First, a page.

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Educating C-U about Islam

URBANA – With cartoons depicting the prophet Muhammad sparking violence overseas, members of the Central Illinois Mosque and Islamic Center Sunday invited community members to get to know them better.

"We decided to hold an open house soon after the publication of the Danish cartoons, the offensive misrepresentations of Muhammad," said Irfan Ahmad, outreach coordinator for the center. "We want to show people there are ways to address these issues peacefully and intellectually. The violence is being caused by less than 1 percent of Islam."


Tuscola school nominated for Blue Ribbon

TUSCOLA – North Ward Elementary School in Tuscola is one of only 16 schools in the state to be nominated by the Illinois State Board of Education for the National No Child Left Behind Blue Ribbon school program.

North Ward's students scored in the top 10 percent on state tests in reading and math.


A bridge to explaining troubled waters

Put a cutting board or something else flat in the bottom of your kitchen sink and turn on the faucet.

You should see a thin film of water in the rough circle that makes up the middle, a band of roiling, albeit miniature, rapids after that and finally a stretch where the puddle you've made flattens and flows with more or less even regularity.


Daily Illini publisher blasts suspended editor's decision in letter

CHAMPAIGN – Daily Illini Publisher Mary Cory, in a letter to DI alumni, excoriated the actions of the paper's editor-in-chief in deciding to publish anti-Muslim cartoons.

Now a lawyer representing the editor, Acton Gorton, says Cory and the Illini Media Company, which owns the paper, defamed Gorton.


UI TV show gives realistic view of judicial system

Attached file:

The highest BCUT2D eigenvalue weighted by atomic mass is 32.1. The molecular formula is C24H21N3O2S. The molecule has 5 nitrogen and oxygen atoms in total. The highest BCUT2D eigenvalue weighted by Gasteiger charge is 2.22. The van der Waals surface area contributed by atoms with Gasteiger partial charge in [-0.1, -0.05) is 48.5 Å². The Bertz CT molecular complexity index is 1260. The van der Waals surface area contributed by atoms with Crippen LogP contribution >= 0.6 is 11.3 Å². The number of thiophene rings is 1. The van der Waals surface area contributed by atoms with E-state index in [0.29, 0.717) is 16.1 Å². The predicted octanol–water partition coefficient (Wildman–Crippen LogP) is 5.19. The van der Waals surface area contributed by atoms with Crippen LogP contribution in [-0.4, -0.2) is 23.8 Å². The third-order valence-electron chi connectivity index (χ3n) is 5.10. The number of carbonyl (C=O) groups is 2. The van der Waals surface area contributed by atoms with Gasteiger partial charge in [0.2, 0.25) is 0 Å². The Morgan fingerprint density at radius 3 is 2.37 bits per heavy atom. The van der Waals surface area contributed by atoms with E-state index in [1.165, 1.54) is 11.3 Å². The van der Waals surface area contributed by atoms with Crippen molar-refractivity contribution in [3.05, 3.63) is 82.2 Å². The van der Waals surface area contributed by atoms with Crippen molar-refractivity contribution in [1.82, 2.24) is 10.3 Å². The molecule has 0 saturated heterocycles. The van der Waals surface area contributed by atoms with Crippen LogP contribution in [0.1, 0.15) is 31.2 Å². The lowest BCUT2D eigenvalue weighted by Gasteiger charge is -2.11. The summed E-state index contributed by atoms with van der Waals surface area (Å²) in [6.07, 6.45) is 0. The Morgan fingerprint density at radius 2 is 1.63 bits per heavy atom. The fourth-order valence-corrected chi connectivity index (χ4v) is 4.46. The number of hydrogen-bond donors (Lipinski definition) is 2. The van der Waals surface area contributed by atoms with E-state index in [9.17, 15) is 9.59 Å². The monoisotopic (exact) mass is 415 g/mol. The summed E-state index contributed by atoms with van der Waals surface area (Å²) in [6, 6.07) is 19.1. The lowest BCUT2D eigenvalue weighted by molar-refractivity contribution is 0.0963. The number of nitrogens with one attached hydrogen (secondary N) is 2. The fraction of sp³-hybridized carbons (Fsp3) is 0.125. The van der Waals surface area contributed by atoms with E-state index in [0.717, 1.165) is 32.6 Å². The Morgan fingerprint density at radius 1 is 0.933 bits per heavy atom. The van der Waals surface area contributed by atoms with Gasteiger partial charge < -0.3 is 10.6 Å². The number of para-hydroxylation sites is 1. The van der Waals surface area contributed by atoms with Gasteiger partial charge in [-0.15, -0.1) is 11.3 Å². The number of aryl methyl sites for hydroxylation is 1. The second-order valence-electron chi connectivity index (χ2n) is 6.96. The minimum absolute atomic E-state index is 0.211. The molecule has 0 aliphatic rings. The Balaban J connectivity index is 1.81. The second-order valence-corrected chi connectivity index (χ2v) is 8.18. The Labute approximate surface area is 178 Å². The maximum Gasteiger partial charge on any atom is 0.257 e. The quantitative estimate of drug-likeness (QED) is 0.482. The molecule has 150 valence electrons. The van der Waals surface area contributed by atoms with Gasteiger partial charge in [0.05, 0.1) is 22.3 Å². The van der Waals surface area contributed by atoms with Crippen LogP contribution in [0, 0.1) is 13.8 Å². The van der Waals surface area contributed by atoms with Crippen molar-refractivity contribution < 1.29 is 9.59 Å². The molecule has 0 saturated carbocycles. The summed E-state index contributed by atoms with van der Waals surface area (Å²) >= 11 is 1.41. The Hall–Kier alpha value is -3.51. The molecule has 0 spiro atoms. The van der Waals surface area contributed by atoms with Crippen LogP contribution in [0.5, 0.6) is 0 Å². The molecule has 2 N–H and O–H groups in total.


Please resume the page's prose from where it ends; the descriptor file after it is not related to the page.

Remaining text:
CHAMPAIGN – For a dramatic and entertaining look at courtroom activity, watch "Law & Order."

For a realistic view of how the judicial system works, watch "Illinois Law."


UI, board of higher ed pleased with proposals

University of Illinois officials and the Illinois Board of Higher Education praised Gov. Rod Blagojevich's budget on Wednesday and planned to praise it again at a House committee hearing this morning, but state lawmakers were somewhat less enthusiastic.

The state universities struck a deal with the governor's office in which he offered a 1.4 percent increase in state support and they agreed to endorse his controversial proposals to borrow $3.2 billion for construction projects and sell off at least part of the state's student loan portfolio.


UI Women's Club uses day of love to mark 100 years

URBANA – From hat to toe, attendees of the Women's Club at the University of Illinois' Tuesday Tea were ready to party.

More than 60 members, ranging in age from 30s to pushing 90, gathered in Clark-Lindsey Village's activity room to celebrate the club's 100th year the way women celebrated back when the club first began. That the celebration took place on Valentine's Day just made the event a little sweeter.


Two Daily Illini editors suspended from jobs

CHAMPAIGN – Two Daily Illini editors were suspended from their jobs Tuesday after the paper received complaints about anti-Muslim cartoons.

Editor-in-chief Acton H. Gorton said the Daily Illini's publisher suspended him and the newspaper's opinions section editor, Charles Prochaska, for two weeks pending the outcome of an internal investigation.


State leader makes higher ed a priority

The state's public universities would finally get an increase in state funding in the budget Gov. Rod Blagojevich unveiled today, including a much-needed boost for the University of Illinois.

Administration spokeswoman Becky Carroll confirmed on Tuesday that the governor's budget would contain a $40 million increase for higher education, enough to increase need-based Monetary Award Program grants by nearly $8 million and provide almost 1.5 percent more to universities than they got this year.


Modernized educational campaign part of safety initiative

URBANA – Looking both ways before you cross the street is the safe thing to do. So you've been told since you were 5.

Now, officials are trying to make it the hip thing to do. The University of Illinois and the Champaign-Urbana Mass Transit District are looking at getting students' attention in ways that don't make them sound like their mothers.